What Natascha learned during her internship in Jordan

Dear readers, my name is Natascha

I am 22 years old, a college student and a world lover from Germany. As part of my college program I decided to do an internship in Amman, Jordan for five months from August to December.

In Jordan I worked in a center for people with disabilities, especially children with disabilities in a special school.

As it is when you head to a different country for the first time, I had my share of problems. Whether it was simple misunderstanding, being ignorant of the basic cultural to-dos or just feeling homesick- any problem one has away from family and friends can seem gigantic.

I want to share what problems I encountered in Jordan and how I solved these problems.

Always go with your gut feeling! 

It was December the 14th. I was out with friends and I picked up the last bit of my money with my credit card. I considered transferring more money onto my credit account just in case anything happens but decided against it. I had a strange feeling traveling without any money on the account. I decided against it, as I was leaving two days later, would not be using my credit card in Germany and because i thought the costs of picking up money would be a waste. I had enough money with me in cash to last a day. What could go wrong with a hundred euro cash? 


the official Name for Jordan is “the Hashemite Kingdom of Jordan” and its a country with a rich culture, many religions and people groups. The country is known for its beautiful deserts, the dead sea and one of the seven new world wonders – Petra

Don’t let small mistakes drag you down

It was December the 16th. I was packed and ready to go. My time in Jordan was up and I was looking forward to flying back to Germany and spending Christmas with my family. I was brought to the airport by a Jordanian driver and a fellow German student. We said our goodbyes and I went through the security at the airport where I realized my first mistake. I left my phone back where I lived. As I came quite early to the airport, I managed overcome the first worries with self-reassurance. I asked the Lufthansa staff at the counter of my baggage check-in to use his phone and this staff member kindly allowed me to. In the nick of time my German friend brought me my phone and when the goodbyes we repeated, I headed into the inner security checkpoint. I was at the checkpoint and held out my visa, confident that nothing else could go wrong. It was then, that the small uncomfortable problem became a bigger, more chaotic one.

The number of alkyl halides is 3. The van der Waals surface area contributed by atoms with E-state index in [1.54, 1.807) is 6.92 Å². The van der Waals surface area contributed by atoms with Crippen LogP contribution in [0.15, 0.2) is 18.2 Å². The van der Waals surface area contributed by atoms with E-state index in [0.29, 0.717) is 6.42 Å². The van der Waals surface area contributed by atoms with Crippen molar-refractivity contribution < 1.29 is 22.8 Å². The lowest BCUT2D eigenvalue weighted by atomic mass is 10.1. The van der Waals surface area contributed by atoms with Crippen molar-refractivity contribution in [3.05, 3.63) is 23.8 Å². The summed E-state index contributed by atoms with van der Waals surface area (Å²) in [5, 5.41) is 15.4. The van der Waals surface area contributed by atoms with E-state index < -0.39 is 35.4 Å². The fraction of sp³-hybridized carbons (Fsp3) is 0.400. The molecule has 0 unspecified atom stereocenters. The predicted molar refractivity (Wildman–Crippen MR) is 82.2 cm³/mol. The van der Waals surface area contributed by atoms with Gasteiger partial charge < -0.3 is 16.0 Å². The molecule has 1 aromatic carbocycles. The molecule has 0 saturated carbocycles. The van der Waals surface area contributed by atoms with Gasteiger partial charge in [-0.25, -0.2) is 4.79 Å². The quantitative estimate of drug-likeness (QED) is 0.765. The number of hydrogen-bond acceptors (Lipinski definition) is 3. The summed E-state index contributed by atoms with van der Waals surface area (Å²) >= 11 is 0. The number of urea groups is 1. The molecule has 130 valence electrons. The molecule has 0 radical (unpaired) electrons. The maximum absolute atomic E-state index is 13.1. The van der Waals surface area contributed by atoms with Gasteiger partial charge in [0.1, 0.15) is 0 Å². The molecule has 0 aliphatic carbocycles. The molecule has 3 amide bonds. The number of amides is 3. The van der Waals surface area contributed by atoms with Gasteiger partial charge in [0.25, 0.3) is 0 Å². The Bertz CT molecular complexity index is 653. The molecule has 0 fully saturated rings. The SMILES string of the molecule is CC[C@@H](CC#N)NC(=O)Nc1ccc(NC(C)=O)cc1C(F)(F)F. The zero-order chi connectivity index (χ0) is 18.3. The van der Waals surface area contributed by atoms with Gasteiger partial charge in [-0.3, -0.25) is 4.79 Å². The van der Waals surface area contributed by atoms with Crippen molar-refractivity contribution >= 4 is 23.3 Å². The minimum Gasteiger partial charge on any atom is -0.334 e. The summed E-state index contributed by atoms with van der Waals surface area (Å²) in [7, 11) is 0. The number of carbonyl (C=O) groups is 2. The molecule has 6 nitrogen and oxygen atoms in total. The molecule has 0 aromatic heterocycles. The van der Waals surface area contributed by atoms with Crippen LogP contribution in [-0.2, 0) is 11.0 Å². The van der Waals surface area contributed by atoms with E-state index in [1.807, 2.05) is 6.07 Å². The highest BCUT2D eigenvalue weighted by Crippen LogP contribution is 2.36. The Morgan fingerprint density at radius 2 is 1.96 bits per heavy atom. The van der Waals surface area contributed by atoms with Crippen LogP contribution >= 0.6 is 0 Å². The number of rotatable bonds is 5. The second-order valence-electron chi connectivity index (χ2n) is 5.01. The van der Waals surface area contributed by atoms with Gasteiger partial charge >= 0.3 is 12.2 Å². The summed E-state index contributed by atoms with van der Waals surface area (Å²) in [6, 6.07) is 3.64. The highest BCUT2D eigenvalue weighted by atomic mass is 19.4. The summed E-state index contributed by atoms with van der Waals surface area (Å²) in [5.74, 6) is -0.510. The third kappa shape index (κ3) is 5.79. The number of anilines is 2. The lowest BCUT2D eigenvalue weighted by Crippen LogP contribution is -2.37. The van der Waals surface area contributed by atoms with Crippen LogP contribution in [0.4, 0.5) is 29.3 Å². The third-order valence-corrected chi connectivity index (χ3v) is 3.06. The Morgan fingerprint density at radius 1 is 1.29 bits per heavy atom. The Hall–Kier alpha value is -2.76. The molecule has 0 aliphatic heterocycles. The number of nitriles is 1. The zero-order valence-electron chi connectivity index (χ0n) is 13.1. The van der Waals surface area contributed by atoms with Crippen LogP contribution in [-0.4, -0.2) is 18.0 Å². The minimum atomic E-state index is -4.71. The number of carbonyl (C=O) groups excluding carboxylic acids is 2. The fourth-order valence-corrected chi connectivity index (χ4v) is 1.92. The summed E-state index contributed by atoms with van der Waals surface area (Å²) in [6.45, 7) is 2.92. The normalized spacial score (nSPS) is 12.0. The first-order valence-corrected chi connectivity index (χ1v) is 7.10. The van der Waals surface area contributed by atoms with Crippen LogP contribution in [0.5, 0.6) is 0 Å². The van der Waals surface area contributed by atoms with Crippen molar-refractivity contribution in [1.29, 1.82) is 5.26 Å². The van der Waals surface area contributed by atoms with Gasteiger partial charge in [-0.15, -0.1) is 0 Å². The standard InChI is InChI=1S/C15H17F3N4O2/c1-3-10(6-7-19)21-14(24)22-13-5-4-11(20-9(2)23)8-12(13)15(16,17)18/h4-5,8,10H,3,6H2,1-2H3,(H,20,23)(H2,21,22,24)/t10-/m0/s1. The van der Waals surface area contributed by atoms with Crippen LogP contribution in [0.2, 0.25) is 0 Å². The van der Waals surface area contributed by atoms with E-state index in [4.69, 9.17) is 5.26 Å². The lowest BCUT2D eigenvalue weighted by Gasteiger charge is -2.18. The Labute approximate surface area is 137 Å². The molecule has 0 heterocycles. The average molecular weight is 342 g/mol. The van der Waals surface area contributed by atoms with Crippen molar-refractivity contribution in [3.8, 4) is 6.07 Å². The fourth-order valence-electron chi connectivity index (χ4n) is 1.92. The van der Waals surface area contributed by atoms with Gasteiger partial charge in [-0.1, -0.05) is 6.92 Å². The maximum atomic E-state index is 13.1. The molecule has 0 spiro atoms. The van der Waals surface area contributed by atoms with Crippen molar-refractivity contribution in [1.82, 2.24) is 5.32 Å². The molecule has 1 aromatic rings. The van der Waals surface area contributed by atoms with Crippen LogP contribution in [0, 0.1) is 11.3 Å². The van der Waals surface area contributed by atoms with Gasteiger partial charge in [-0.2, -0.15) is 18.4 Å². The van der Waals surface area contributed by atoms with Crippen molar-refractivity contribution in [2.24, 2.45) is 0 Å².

But I was wrong. The airport staff repeatedly glanced at my visa and back at me. The nagging feeling that something wasn’t going according to plan came back. The staff asked me to take my visa and go to the police station at the side of the airport security checkpoint. So I went out of line and headed to an empty cubicle. The cubicle was empty and there was no policeman in sight. With my eye on the time, which was by now no longer merciful, I asked passing-by staff members who the person in charge of the cubicle was and where he was. As I became more worried, I felt the stress rising and I became more frustrated by the minute. Finally, after ten minutes waiting, a policeman came to take his position. I asked him for the reason I was asked to head out of the line. He looked over my passport papers and laid them out on the counter between us.  “You’re Visa stamp is not correct. You have been in this country illegally for the few months.”